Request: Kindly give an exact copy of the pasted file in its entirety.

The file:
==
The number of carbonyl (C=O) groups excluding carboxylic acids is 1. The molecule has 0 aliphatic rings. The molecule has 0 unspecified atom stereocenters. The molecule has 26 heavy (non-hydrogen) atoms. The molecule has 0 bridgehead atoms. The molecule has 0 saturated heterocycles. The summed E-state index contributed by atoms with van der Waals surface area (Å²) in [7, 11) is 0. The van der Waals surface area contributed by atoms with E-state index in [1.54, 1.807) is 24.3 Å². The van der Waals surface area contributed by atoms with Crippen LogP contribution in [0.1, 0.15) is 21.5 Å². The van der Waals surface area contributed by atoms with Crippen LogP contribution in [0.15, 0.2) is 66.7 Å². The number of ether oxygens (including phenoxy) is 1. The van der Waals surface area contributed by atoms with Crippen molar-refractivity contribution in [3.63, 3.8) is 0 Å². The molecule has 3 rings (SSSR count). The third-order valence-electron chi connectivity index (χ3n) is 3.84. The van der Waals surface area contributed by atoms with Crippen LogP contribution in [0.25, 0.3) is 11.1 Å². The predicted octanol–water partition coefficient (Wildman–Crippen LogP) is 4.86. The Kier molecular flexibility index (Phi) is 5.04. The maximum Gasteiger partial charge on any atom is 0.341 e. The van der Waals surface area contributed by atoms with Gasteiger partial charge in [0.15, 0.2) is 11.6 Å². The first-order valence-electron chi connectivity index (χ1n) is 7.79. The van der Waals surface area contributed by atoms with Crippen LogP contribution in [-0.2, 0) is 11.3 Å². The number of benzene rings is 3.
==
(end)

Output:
The number of carbonyl (C=O) groups excluding carboxylic acids is 1. The molecule has 0 aliphatic rings. The molecule has 0 unspecified atom stereocenters. The molecule has 26 heavy (non-hydrogen) atoms. The molecule has 0 bridgehead atoms. The molecule has 0 saturated heterocycles. The summed E-state index contributed by atoms with van der Waals surface area (Å²) in [7, 11) is 0. The van der Waals surface area contributed by atoms with E-state index in [1.54, 1.807) is 24.3 Å². The van der Waals surface area contributed by atoms with Crippen LogP contribution in [0.1, 0.15) is 21.5 Å². The van der Waals surface area contributed by atoms with Crippen LogP contribution in [0.15, 0.2) is 66.7 Å². The number of ether oxygens (including phenoxy) is 1. The van der Waals surface area contributed by atoms with Crippen molar-refractivity contribution in [3.63, 3.8) is 0 Å². The molecule has 3 rings (SSSR count). The third-order valence-electron chi connectivity index (χ3n) is 3.84. The van der Waals surface area contributed by atoms with Crippen LogP contribution in [0.25, 0.3) is 11.1 Å². The predicted octanol–water partition coefficient (Wildman–Crippen LogP) is 4.86. The Kier molecular flexibility index (Phi) is 5.04. The maximum Gasteiger partial charge on any atom is 0.341 e. The van der Waals surface area contributed by atoms with Gasteiger partial charge in [0.15, 0.2) is 11.6 Å². The first-order valence-electron chi connectivity index (χ1n) is 7.79. The van der Waals surface area contributed by atoms with Crippen LogP contribution in [-0.2, 0) is 11.3 Å². The number of benzene rings is 3.